Residents voice concerns about stadium

Residents voice concerns about stadium

August 26
22:47 2009


The new UNT football stadium is well on its way to starting construction. However, many Denton residents are concerned about how the finished project will affect their lives.
Many of those residents expressed unease at a town hall meeting on Tuesday night at the Gateway Center.
City officials, project leaders and university officials addressed many neighborhood concerns about the impact of the new stadium project along with convention center and hotel projects.
UNT President Gretchen Bataille opened the meeting by discussing the progress of the stadium project and voicing her support for it.
“I think it’s important to remember the stadium is not about our athletic program today, our coaches today, even our athletes today,” Bataille said. “It’s about our future, and that’s what students were thinking when the students supported a referendum that would use an athletics fee to pay for the construction of the stadium.”
08-27-09-stadium2Presenters said little about the proposed hotel and convention center at the former Radisson hotel, except to note that the project is on hold because of financial issues, and that the building will soon be demolished.
John Brooks, vice president of the HKS architectural firm, outlined the plan for the new stadium. In particular, he focused on the environmental impact of the project.
HKS wants to keep the Greenbelt Corridor and nearby duck pond in place, he said. The project team is also working to preserve as many trees in the area as possible.
The plans for landscaping around the stadium will also help reduce noise from events by absorbing sound with plenty of trees and plants, Lindsey White, a landscape architect for Caye Cook and Associates, said.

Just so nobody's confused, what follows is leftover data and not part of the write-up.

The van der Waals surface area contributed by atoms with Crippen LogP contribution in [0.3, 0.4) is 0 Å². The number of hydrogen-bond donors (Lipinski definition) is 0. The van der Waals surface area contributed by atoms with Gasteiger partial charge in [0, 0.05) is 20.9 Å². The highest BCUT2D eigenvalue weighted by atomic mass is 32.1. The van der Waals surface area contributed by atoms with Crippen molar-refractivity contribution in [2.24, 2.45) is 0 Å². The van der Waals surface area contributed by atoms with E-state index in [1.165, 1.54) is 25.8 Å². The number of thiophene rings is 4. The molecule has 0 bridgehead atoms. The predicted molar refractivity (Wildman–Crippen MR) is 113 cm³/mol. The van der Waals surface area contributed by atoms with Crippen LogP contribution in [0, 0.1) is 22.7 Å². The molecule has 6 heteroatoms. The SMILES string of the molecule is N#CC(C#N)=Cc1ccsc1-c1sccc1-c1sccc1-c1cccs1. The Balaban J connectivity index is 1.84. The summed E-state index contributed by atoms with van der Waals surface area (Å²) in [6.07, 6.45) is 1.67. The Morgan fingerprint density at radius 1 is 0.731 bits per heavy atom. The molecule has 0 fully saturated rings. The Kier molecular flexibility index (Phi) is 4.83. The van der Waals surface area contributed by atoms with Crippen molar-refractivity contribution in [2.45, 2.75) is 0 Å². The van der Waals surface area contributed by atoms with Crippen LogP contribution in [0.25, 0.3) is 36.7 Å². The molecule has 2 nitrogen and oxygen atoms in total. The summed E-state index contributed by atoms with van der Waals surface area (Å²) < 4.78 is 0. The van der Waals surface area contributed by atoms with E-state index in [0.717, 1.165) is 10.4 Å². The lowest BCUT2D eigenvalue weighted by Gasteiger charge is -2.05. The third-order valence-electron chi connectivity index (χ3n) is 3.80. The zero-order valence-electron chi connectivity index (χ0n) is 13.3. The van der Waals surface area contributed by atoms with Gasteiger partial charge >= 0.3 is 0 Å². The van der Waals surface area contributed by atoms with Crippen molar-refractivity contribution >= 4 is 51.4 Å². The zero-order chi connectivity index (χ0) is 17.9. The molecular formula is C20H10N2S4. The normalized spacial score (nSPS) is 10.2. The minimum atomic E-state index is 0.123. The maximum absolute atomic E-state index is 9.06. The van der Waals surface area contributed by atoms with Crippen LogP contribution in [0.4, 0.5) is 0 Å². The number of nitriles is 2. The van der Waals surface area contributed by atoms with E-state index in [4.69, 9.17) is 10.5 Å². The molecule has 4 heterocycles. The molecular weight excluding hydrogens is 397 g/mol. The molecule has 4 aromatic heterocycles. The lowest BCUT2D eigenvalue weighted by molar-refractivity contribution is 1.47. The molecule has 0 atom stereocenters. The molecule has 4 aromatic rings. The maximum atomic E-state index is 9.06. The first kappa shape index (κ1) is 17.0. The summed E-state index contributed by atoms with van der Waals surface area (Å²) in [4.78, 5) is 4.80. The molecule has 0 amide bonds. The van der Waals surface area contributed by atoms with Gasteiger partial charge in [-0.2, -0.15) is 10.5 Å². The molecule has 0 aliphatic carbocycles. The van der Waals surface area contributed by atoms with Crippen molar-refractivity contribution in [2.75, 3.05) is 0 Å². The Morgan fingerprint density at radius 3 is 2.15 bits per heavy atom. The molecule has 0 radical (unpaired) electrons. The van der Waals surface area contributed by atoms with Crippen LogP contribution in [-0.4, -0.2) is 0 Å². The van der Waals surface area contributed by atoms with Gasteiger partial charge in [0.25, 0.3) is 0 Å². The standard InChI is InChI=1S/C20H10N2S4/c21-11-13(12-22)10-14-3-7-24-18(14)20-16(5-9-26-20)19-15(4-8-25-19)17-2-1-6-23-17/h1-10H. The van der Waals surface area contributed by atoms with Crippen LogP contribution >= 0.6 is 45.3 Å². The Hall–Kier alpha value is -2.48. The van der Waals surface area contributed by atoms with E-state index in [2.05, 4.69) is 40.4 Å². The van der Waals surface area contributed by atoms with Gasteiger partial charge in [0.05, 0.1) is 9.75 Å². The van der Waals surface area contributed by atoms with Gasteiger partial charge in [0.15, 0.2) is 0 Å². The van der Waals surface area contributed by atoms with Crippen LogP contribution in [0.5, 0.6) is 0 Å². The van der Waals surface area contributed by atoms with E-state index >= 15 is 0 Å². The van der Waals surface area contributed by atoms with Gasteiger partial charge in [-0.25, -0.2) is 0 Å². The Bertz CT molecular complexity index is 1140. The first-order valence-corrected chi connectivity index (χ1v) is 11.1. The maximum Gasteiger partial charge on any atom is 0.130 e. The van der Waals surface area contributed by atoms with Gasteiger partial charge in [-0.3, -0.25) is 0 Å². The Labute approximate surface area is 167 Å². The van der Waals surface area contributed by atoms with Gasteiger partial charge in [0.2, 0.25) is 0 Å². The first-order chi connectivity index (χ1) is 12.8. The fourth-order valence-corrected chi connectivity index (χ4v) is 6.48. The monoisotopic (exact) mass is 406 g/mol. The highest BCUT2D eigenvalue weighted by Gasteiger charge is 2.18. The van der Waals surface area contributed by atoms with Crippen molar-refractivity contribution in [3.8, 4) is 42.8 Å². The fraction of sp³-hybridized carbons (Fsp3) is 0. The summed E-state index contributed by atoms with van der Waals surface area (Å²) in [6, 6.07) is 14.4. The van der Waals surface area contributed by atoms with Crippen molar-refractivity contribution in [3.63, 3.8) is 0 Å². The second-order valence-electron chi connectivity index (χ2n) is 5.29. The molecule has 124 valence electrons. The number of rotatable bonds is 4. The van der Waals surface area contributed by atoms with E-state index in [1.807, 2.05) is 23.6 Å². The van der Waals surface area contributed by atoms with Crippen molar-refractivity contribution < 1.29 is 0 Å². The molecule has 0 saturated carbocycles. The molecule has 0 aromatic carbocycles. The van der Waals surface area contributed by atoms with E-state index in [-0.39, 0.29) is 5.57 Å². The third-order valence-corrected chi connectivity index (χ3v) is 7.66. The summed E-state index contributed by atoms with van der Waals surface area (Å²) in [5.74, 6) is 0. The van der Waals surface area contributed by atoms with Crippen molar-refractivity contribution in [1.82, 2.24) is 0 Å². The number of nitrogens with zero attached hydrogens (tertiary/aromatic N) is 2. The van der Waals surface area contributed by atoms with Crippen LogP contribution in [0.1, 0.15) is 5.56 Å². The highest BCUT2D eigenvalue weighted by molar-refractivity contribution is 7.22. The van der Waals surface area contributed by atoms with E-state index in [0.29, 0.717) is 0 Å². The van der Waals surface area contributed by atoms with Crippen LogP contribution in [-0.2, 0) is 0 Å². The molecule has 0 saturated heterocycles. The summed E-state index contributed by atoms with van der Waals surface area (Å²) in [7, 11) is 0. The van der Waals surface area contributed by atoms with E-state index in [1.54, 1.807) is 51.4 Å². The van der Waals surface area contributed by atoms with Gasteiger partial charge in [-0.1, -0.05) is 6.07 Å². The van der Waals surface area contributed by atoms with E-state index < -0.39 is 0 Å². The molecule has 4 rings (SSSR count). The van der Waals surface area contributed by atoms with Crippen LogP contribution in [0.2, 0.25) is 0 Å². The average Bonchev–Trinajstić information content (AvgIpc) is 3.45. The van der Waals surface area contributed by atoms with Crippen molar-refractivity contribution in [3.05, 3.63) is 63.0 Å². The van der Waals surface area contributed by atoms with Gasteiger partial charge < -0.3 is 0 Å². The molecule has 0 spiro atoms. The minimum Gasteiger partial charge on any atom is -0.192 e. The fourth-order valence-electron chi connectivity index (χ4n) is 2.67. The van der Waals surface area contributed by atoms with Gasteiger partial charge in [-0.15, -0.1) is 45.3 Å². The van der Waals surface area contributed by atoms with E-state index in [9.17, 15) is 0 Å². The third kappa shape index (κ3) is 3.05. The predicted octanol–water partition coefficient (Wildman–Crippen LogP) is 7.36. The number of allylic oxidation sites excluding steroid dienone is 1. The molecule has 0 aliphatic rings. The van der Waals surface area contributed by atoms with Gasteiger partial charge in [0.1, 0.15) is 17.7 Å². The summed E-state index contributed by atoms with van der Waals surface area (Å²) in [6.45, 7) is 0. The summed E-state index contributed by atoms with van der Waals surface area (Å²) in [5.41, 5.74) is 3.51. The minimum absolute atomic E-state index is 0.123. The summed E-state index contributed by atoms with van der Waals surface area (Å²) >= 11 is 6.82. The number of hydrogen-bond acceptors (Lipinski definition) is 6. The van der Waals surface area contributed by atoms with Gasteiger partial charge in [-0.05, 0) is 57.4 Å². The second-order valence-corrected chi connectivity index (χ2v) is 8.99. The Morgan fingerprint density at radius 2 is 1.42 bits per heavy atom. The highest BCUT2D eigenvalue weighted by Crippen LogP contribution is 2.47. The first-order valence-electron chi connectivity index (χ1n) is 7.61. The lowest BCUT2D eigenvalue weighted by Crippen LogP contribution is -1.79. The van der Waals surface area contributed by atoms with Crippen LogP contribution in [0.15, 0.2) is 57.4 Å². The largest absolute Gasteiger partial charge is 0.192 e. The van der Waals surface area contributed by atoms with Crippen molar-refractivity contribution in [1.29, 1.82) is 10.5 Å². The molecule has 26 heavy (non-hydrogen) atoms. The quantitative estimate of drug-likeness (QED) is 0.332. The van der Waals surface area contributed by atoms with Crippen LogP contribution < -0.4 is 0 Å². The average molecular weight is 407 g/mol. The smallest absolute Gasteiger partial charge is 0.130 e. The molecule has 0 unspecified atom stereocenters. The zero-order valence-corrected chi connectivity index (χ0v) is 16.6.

Traffic problems were the major concerns of the meeting as officials and engineers discussed event-related parking.
For a sellout football game, about 700 cars would be directed down Willowood Street to Bonnie Brae Street for parking, Tom Grant, a Kimley-Horn and Associates Inc. traffic engineer said. Those roads would be passable within an hour after the game, he said.
Other options can also be considered, such as closing down or limiting access to the neighborhood during a game. Most parking lots for the games will be on the main campus, and pedestrian traffic will cross North Texas Boulevard, which would be partially closed temporarily to let walkers cross Interstate Highway 35 E.
The rest of the traffic would either be forced into cash parking or onto campus, depending on its direction, Grant said.
Many attendees also said they were concerned about special events that could be held at the stadium, such as high school graduations, concerts and fireworks shows. Some said area roads could not handle the influx of traffic.
Although the city plans to widen Bonnie Brae to four lanes from I-35 E to U.S. Highway 377, the construction isn’t expected to start until 2013, city engineer Frank Payne said.
UNT police chief Richard Deter invited residents to join a committee that will work with the university and UNT police department to address the traffic concerns. Some attendees were skeptical that the group would make any difference.
“I don’t care how many planning groups we have,” Denton resident Linnie McAdams said. “A planning group can’t make a road more than two lanes wide if that’s what it is, and that’s what we’ve got. A planning group can’t come up with any money to put in an additional lane or to get another access to I-35.”
The university should have worked more with the city and the state to get appropriate access for the stadium, she said.
With no expansion of Bonnie Brae planned until after the stadium’s opening in 2011, the university will be forced to use residential areas for traffic and parking, and will inconvenience the neighborhood, Denton resident Chris Willis said.
“This basically has ‘train wreck’ written all over it,” he said.

By Carolyn Brown
Senior Staff Writer

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